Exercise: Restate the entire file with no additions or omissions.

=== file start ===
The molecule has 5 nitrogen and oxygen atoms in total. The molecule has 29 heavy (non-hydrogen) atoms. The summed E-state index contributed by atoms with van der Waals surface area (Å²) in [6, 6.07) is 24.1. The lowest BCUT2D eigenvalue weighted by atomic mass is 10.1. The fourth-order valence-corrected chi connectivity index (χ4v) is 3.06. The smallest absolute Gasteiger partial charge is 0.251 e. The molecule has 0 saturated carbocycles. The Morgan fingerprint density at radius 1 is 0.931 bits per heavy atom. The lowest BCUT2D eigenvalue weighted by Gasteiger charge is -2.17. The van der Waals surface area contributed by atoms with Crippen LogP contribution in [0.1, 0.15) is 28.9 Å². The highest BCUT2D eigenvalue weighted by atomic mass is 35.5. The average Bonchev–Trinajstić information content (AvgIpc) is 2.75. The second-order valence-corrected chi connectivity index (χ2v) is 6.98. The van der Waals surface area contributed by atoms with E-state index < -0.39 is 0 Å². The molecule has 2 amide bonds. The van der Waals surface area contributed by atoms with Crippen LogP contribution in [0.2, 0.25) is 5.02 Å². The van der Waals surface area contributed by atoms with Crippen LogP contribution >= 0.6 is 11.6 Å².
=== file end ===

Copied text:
The molecule has 5 nitrogen and oxygen atoms in total. The molecule has 29 heavy (non-hydrogen) atoms. The summed E-state index contributed by atoms with van der Waals surface area (Å²) in [6, 6.07) is 24.1. The lowest BCUT2D eigenvalue weighted by atomic mass is 10.1. The fourth-order valence-corrected chi connectivity index (χ4v) is 3.06. The smallest absolute Gasteiger partial charge is 0.251 e. The molecule has 0 saturated carbocycles. The Morgan fingerprint density at radius 1 is 0.931 bits per heavy atom. The lowest BCUT2D eigenvalue weighted by Gasteiger charge is -2.17. The van der Waals surface area contributed by atoms with Crippen LogP contribution in [0.1, 0.15) is 28.9 Å². The highest BCUT2D eigenvalue weighted by atomic mass is 35.5. The average Bonchev–Trinajstić information content (AvgIpc) is 2.75. The second-order valence-corrected chi connectivity index (χ2v) is 6.98. The van der Waals surface area contributed by atoms with E-state index < -0.39 is 0 Å². The molecule has 2 amide bonds. The van der Waals surface area contributed by atoms with Crippen LogP contribution in [0.2, 0.25) is 5.02 Å². The van der Waals surface area contributed by atoms with Crippen LogP contribution >= 0.6 is 11.6 Å².